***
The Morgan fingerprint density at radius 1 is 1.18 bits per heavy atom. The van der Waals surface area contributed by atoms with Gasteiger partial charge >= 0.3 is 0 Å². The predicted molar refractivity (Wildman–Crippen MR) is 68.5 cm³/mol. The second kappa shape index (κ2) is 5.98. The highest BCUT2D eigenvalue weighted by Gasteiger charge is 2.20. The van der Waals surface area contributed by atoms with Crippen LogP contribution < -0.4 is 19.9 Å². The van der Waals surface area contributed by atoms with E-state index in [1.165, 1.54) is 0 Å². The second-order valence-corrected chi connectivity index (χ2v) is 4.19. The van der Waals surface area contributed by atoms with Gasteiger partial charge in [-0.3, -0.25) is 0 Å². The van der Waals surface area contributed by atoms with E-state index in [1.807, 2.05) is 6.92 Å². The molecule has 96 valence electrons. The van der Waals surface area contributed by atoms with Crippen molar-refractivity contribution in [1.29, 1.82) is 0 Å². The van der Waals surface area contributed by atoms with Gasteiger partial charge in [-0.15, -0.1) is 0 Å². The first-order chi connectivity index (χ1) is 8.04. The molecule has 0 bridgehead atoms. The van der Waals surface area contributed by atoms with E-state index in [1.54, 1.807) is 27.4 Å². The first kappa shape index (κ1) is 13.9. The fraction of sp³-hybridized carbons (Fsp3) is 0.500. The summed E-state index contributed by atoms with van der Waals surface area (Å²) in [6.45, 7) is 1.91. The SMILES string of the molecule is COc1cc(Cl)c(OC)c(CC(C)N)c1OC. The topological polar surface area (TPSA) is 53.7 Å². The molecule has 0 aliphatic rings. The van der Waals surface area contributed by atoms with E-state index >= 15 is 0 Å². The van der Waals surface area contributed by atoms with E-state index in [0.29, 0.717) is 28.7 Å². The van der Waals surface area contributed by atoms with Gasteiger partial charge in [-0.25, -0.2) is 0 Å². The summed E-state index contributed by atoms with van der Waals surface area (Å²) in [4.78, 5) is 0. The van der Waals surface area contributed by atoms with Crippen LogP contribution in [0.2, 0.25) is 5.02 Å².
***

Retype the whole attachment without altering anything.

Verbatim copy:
The Morgan fingerprint density at radius 1 is 1.18 bits per heavy atom. The van der Waals surface area contributed by atoms with Gasteiger partial charge >= 0.3 is 0 Å². The predicted molar refractivity (Wildman–Crippen MR) is 68.5 cm³/mol. The second kappa shape index (κ2) is 5.98. The highest BCUT2D eigenvalue weighted by Gasteiger charge is 2.20. The van der Waals surface area contributed by atoms with Crippen LogP contribution < -0.4 is 19.9 Å². The van der Waals surface area contributed by atoms with E-state index in [1.165, 1.54) is 0 Å². The second-order valence-corrected chi connectivity index (χ2v) is 4.19. The van der Waals surface area contributed by atoms with Gasteiger partial charge in [-0.3, -0.25) is 0 Å². The van der Waals surface area contributed by atoms with E-state index in [1.807, 2.05) is 6.92 Å². The molecule has 96 valence electrons. The van der Waals surface area contributed by atoms with Crippen molar-refractivity contribution in [1.29, 1.82) is 0 Å². The van der Waals surface area contributed by atoms with Gasteiger partial charge in [-0.15, -0.1) is 0 Å². The first-order chi connectivity index (χ1) is 8.04. The molecule has 0 bridgehead atoms. The van der Waals surface area contributed by atoms with E-state index in [1.54, 1.807) is 27.4 Å². The first kappa shape index (κ1) is 13.9. The fraction of sp³-hybridized carbons (Fsp3) is 0.500. The summed E-state index contributed by atoms with van der Waals surface area (Å²) in [6.45, 7) is 1.91. The SMILES string of the molecule is COc1cc(Cl)c(OC)c(CC(C)N)c1OC. The topological polar surface area (TPSA) is 53.7 Å². The molecule has 0 aliphatic rings. The van der Waals surface area contributed by atoms with E-state index >= 15 is 0 Å². The van der Waals surface area contributed by atoms with E-state index in [0.29, 0.717) is 28.7 Å². The van der Waals surface area contributed by atoms with Gasteiger partial charge in [-0.25, -0.2) is 0 Å². The summed E-state index contributed by atoms with van der Waals surface area (Å²) in [4.78, 5) is 0. The van der Waals surface area contributed by atoms with Crippen LogP contribution in [0.2, 0.25) is 5.02 Å².